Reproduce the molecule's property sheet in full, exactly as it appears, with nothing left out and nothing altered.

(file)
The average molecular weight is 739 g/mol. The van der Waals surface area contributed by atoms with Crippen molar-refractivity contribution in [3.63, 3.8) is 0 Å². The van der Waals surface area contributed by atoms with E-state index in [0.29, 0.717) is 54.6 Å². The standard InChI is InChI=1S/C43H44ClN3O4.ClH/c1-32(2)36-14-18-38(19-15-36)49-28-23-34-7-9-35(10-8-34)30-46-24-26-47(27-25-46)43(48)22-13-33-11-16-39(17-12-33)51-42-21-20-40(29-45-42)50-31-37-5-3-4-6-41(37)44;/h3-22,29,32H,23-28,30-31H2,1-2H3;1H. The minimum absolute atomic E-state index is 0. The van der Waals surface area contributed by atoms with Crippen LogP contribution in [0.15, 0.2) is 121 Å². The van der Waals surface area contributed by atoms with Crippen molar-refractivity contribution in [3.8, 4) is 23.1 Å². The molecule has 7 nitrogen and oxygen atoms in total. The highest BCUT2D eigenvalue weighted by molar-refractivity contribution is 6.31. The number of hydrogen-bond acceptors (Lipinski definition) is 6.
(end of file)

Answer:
The average molecular weight is 739 g/mol. The van der Waals surface area contributed by atoms with Crippen molar-refractivity contribution in [3.63, 3.8) is 0 Å². The van der Waals surface area contributed by atoms with E-state index in [0.29, 0.717) is 54.6 Å². The standard InChI is InChI=1S/C43H44ClN3O4.ClH/c1-32(2)36-14-18-38(19-15-36)49-28-23-34-7-9-35(10-8-34)30-46-24-26-47(27-25-46)43(48)22-13-33-11-16-39(17-12-33)51-42-21-20-40(29-45-42)50-31-37-5-3-4-6-41(37)44;/h3-22,29,32H,23-28,30-31H2,1-2H3;1H. The minimum absolute atomic E-state index is 0. The van der Waals surface area contributed by atoms with Crippen LogP contribution in [0.15, 0.2) is 121 Å². The van der Waals surface area contributed by atoms with Crippen molar-refractivity contribution in [3.8, 4) is 23.1 Å². The molecule has 7 nitrogen and oxygen atoms in total. The highest BCUT2D eigenvalue weighted by molar-refractivity contribution is 6.31. The number of hydrogen-bond acceptors (Lipinski definition) is 6.